Its spring time, which means of course that we are very busy here on the Rocking Homestead. There is a lot to plant and build this year, and I’m towards the end of my semester so I’m looking at finals. To add to that, my climate activism has been very busy of late, and we’re planning for a trip to Paris to visit our surro family out there (I can hardly believe baby Kennan is 9 months old already!). I’m trying very hard not to slack on the blog, but there have been a couple of weeks that only had one post. I’m sorry. There’s just so much to do right now!
Conventional meat production is one of the biggest contributors to climate change, producing approximately 15% of our greenhouse gasses. There are ways to raise livestock that is less carbon intensive, in fact, those methods may even sequester some carbon, but they take much more space than conventional meat production does. We can’t even produce enough meat for everyone on the planet to eat as much as Americans do using our current methods, we certainly are not going to be able to produce enough meat for everyone using the carbon sequestering methods. If we want to fight climate change, a reduction in the amount of meat Americans typically eat is probably going to be necessary.
What did you all think about Edible Landscapes? Personally, I think this book is going to be an invaluable addition to my collection. The index of plants was spectacular, didn’t you think? And the accompanying photos were breathtaking. I got a ton of ideas about stuff to plant after reading this!
When I was 20 years old, I was deployed to Guantanamo Bay in the Army. One night we went out for dinner to celebrate the birthday of a person in our unit. There are a few restaurants in GTMO, and we went to one of the fanciest, the one attached to the Officer’s Club. It was pretty lush compared to the chow hall fare I ate for most meals, so I decided to go all out and order filet mignon, just how I like it, rare. Everyone at the table gasped in surprise. “I thought you were a vegetarian!” one of my fellow Soldiers exclaimed.
If you are concerned with how your diet impacts the environment, there are a lot of things you can do to have a more climate friendly diet. Most of these things are also good for your health, and believe it or not, many of them will actually save you money. Here is a list of what we do to prioritize eating sustainably, in order of most important to least. You might not be able to do it all, but you can do what you can in the moment. This isn’t an all or nothing thing. Everything helps. Reject AllOrNothingism in your dietary choices.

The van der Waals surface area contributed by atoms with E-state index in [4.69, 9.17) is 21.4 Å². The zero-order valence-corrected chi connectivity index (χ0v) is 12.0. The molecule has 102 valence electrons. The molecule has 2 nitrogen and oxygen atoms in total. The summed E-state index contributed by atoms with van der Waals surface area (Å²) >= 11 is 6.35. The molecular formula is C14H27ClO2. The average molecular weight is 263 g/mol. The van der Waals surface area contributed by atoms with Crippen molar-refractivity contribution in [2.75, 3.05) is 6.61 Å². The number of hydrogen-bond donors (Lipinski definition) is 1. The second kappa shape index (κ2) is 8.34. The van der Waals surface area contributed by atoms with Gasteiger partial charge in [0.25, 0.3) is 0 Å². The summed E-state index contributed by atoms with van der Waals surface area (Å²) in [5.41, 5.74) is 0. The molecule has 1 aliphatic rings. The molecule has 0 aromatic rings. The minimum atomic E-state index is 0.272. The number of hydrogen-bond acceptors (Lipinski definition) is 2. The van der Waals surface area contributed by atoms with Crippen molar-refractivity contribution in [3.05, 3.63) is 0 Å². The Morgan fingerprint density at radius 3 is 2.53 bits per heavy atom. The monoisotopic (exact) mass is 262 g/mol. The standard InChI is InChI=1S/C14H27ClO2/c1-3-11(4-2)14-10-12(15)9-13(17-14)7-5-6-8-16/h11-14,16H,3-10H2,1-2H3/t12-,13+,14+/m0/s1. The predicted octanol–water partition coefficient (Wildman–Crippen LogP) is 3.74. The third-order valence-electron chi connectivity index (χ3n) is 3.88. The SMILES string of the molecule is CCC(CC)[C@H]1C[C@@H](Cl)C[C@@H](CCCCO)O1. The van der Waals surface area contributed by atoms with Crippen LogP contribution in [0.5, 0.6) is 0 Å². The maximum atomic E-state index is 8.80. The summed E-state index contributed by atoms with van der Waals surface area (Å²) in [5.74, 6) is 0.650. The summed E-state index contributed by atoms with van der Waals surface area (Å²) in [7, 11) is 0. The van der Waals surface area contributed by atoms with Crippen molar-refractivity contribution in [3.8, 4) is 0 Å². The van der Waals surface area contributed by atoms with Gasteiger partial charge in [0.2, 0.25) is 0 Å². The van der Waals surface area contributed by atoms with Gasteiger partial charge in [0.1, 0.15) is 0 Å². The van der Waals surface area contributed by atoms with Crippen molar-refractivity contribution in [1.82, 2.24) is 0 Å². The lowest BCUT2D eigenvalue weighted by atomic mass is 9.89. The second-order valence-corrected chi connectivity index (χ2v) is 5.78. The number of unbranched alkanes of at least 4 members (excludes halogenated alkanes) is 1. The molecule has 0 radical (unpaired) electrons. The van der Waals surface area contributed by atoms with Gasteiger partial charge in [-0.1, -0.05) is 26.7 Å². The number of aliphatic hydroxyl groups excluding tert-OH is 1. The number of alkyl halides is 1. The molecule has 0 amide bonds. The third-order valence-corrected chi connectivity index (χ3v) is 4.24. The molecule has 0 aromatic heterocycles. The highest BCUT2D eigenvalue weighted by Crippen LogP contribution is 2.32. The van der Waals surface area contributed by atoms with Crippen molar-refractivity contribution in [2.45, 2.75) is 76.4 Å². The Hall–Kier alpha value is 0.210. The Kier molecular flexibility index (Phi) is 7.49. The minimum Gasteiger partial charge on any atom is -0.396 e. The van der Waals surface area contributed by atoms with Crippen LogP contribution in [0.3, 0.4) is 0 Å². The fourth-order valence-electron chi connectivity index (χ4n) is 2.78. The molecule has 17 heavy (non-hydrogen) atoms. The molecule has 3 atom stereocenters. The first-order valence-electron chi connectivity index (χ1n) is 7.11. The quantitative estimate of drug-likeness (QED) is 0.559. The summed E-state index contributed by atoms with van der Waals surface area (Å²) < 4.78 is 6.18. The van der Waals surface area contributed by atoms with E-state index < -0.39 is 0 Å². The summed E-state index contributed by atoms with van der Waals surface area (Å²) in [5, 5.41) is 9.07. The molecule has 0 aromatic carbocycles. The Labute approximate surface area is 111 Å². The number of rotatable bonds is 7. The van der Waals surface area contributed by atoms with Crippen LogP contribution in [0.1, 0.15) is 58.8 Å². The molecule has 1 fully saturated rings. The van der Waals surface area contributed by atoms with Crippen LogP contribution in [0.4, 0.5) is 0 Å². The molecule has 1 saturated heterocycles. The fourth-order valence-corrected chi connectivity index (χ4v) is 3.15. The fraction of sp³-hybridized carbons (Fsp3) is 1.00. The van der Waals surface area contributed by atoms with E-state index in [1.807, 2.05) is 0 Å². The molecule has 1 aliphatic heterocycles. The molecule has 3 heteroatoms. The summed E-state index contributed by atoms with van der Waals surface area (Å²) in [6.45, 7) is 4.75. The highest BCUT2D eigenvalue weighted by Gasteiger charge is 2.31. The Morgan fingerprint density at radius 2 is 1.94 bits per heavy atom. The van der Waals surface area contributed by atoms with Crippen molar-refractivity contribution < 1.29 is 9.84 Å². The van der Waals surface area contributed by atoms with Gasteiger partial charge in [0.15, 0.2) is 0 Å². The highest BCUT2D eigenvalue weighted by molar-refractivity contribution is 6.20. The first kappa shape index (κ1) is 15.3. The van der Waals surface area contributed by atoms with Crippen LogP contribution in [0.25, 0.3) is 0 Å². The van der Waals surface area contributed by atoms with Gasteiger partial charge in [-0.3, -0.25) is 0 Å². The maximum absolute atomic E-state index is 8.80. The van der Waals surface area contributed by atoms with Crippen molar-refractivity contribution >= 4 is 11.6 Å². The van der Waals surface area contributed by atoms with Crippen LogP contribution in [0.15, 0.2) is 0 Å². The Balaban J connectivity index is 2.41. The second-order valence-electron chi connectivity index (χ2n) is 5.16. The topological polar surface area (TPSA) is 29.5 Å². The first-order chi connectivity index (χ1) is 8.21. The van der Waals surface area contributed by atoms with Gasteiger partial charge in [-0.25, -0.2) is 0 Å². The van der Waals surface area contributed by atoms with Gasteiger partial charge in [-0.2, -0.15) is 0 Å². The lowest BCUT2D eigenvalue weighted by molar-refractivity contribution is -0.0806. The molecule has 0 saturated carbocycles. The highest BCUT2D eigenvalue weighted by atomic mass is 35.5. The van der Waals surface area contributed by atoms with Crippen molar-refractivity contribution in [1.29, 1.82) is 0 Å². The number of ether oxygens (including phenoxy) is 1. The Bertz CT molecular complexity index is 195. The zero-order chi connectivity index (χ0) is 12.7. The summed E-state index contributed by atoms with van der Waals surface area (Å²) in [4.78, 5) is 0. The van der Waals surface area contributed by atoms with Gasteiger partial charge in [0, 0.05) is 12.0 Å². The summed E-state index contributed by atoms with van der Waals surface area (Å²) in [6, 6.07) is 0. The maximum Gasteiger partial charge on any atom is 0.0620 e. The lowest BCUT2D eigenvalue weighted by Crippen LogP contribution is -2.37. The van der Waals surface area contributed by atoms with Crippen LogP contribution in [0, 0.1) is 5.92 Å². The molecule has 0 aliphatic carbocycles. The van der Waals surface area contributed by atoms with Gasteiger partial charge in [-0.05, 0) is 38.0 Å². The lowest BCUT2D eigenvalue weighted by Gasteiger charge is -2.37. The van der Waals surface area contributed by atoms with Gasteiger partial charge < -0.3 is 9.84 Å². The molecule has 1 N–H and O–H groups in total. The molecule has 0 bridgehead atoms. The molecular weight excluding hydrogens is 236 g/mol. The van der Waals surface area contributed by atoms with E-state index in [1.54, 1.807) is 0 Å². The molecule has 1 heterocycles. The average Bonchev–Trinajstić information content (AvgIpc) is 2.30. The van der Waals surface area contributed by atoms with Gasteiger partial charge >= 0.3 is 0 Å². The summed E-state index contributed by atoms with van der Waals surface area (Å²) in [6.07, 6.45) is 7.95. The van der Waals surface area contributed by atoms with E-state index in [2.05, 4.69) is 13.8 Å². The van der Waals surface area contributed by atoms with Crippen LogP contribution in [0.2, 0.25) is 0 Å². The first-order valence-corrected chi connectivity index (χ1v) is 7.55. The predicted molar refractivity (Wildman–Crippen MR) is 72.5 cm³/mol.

I’ve been working on figuring out how to make a sourdough rye bread. I like rye bread, and I love sourdough bread, so I figured a sourdough rye would be pretty awesome. I have some experience making bread, both sourdough and traditional, but I wouldn’t consider myself to be an expert. I knew that making this sourdough would probably take some experimentation and involve several failures.
A while back I saw a recipe for broccoli cheddar soup that made my mouth water. This was surprising, because I’m not generally a fan of broccoli cheddar soup. It always feels like just eating cheese sauce with s few tiny broccoli sprigs, very disappointing. But for whatever reason, the thought of a cheesy, broccoli packed soup was really appealing to me, so I set to work thinking about how I would make some that wouldn’t leave me bummed out.
This blog has grown significantly in the last few months, and it’s my goal to improve it further to build a more badass community. Here are some things you can expect out of Rocking the Homestead in 2016!
Usually in winter I can be just distracted enough by Christmas to not be overwhelmed by how much I miss gardening, but this year it’s not happening. The garden restlessness that usually doesn’t start plaguing me until February has been assaulting me pretty much since our first hard frost in late October. I don’t know if it’s everything I’m learning at school, or what, but I want to be growing something! Slowly, I’ve been building up a fairly descent indoor, winter garden to scratch that itch.
I love tomatoes! And I love creamy soups! So it really figures that one of my favorite soups of all time is tomato bisque. I used to go buy tomato bisque from Safeway (they make a pretty good tomato bisque) whenever I had the hankering, but now I know how to make it, which is way better because all the Safeways on my end of town closed down this year.